Sure, you have a prosperous middle class, but its purchasing power is far from being maximized and it definitely isn’t being turned into profit. Even with a prosperous middle class, a combination of lower economies of scale and higher wages means that prices are relatively high. In other words, there is more money chasing fewer products and services, so businesses charge more for their wares to collect more of those dollars as profit. But this slows spending and forces people to be more judicious with their purchases. If you’re in the business of maximizing profit or economic growth, economic equality is also stagnation. In this scenario, the economy has very little dynamism.
On top of that, based on a generally healthy, large middle class, the “supply/demand equilibrium” as it relates to the full economy is likely to fall well short of full unemployment. So, if you are running a government under these circumstances and you’re faced with a high level of unemployment, what are your options? Businesses can’t pull you out of the hole because labor costs, in both capex and opex, make ramping up supply pretty much impossible. High marginal tax rates are also a deterrent to business investment. But hundreds of thousands to millions of unemployed people are a budget strain as well as a potential political instability problem. Maybe you have a history of mass, violent protests related to civil rights or an unpopular war or what have you. The last thing you want is hungry, angry people with time on their hands gathering together. You remember what happened in Russia and France.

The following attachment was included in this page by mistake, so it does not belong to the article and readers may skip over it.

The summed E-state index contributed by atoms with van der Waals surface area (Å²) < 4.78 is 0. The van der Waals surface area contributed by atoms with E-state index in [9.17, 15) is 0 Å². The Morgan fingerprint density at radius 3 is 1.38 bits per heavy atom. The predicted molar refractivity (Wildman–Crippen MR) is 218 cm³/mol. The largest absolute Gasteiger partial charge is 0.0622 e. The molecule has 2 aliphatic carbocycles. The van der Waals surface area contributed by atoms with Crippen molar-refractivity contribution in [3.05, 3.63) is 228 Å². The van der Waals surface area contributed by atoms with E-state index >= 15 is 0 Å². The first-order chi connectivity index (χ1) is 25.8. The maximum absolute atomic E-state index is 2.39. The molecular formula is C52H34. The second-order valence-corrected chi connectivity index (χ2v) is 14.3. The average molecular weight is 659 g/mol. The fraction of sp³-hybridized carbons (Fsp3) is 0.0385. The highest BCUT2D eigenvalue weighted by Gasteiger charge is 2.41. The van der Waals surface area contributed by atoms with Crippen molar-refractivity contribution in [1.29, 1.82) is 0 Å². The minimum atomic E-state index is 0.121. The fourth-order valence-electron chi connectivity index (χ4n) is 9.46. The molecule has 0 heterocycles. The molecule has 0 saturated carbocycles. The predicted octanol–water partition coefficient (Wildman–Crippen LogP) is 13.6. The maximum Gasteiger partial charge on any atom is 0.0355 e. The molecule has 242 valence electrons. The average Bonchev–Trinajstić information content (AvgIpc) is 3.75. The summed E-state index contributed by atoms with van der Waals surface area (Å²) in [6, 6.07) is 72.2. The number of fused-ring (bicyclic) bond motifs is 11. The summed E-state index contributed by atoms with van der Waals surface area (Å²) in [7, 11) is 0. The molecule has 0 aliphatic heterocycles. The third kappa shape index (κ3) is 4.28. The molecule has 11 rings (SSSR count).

So you have an economy with stagnant growth, high inflation, and relatively high unemployment. All as a result of economic equality.
Sounds implausible, right? But that is exactly what happened in the 1970s in the U. S. These conditions led to the rise of economist Milton Friedman as well as the concept of “supply-side” economics.